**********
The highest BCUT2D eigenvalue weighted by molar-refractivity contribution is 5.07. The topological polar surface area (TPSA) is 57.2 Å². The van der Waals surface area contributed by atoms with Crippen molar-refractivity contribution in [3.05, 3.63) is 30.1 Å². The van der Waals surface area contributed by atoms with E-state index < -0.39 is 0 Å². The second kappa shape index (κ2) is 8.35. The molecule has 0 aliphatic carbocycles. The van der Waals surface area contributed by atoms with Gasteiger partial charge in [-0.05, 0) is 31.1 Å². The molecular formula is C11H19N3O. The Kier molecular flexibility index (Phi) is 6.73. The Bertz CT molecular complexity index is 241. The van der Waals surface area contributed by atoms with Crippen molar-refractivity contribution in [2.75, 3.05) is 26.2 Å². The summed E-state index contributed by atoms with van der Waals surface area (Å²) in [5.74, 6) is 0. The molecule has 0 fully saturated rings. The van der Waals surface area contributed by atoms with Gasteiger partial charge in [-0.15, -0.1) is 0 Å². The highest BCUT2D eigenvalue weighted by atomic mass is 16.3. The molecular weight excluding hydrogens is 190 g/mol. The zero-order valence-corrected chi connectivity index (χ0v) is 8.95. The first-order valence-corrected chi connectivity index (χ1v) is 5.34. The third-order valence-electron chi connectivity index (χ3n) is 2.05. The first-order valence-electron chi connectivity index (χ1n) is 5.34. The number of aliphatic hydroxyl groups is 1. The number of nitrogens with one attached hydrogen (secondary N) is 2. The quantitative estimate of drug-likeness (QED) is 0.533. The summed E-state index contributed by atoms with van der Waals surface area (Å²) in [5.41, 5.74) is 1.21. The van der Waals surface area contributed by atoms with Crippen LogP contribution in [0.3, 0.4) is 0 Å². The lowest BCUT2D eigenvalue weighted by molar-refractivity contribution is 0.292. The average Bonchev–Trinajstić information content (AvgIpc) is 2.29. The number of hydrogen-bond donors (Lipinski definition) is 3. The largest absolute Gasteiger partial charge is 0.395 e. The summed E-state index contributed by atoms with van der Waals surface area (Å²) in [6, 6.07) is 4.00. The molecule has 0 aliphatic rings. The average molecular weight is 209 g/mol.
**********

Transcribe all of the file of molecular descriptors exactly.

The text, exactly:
The highest BCUT2D eigenvalue weighted by molar-refractivity contribution is 5.07. The topological polar surface area (TPSA) is 57.2 Å². The van der Waals surface area contributed by atoms with Crippen molar-refractivity contribution in [3.05, 3.63) is 30.1 Å². The van der Waals surface area contributed by atoms with E-state index < -0.39 is 0 Å². The second kappa shape index (κ2) is 8.35. The molecule has 0 aliphatic carbocycles. The van der Waals surface area contributed by atoms with Gasteiger partial charge in [-0.05, 0) is 31.1 Å². The molecular formula is C11H19N3O. The Kier molecular flexibility index (Phi) is 6.73. The Bertz CT molecular complexity index is 241. The van der Waals surface area contributed by atoms with Crippen molar-refractivity contribution in [2.75, 3.05) is 26.2 Å². The summed E-state index contributed by atoms with van der Waals surface area (Å²) in [5.74, 6) is 0. The molecule has 0 fully saturated rings. The van der Waals surface area contributed by atoms with Gasteiger partial charge in [-0.15, -0.1) is 0 Å². The highest BCUT2D eigenvalue weighted by atomic mass is 16.3. The molecular weight excluding hydrogens is 190 g/mol. The zero-order valence-corrected chi connectivity index (χ0v) is 8.95. The first-order valence-corrected chi connectivity index (χ1v) is 5.34. The third-order valence-electron chi connectivity index (χ3n) is 2.05. The first-order valence-electron chi connectivity index (χ1n) is 5.34. The number of aliphatic hydroxyl groups is 1. The number of nitrogens with one attached hydrogen (secondary N) is 2. The quantitative estimate of drug-likeness (QED) is 0.533. The summed E-state index contributed by atoms with van der Waals surface area (Å²) in [5.41, 5.74) is 1.21. The van der Waals surface area contributed by atoms with Crippen LogP contribution in [0.3, 0.4) is 0 Å². The lowest BCUT2D eigenvalue weighted by molar-refractivity contribution is 0.292. The average Bonchev–Trinajstić information content (AvgIpc) is 2.29. The number of hydrogen-bond donors (Lipinski definition) is 3. The largest absolute Gasteiger partial charge is 0.395 e. The summed E-state index contributed by atoms with van der Waals surface area (Å²) in [6, 6.07) is 4.00. The molecule has 0 aliphatic rings. The average molecular weight is 209 g/mol.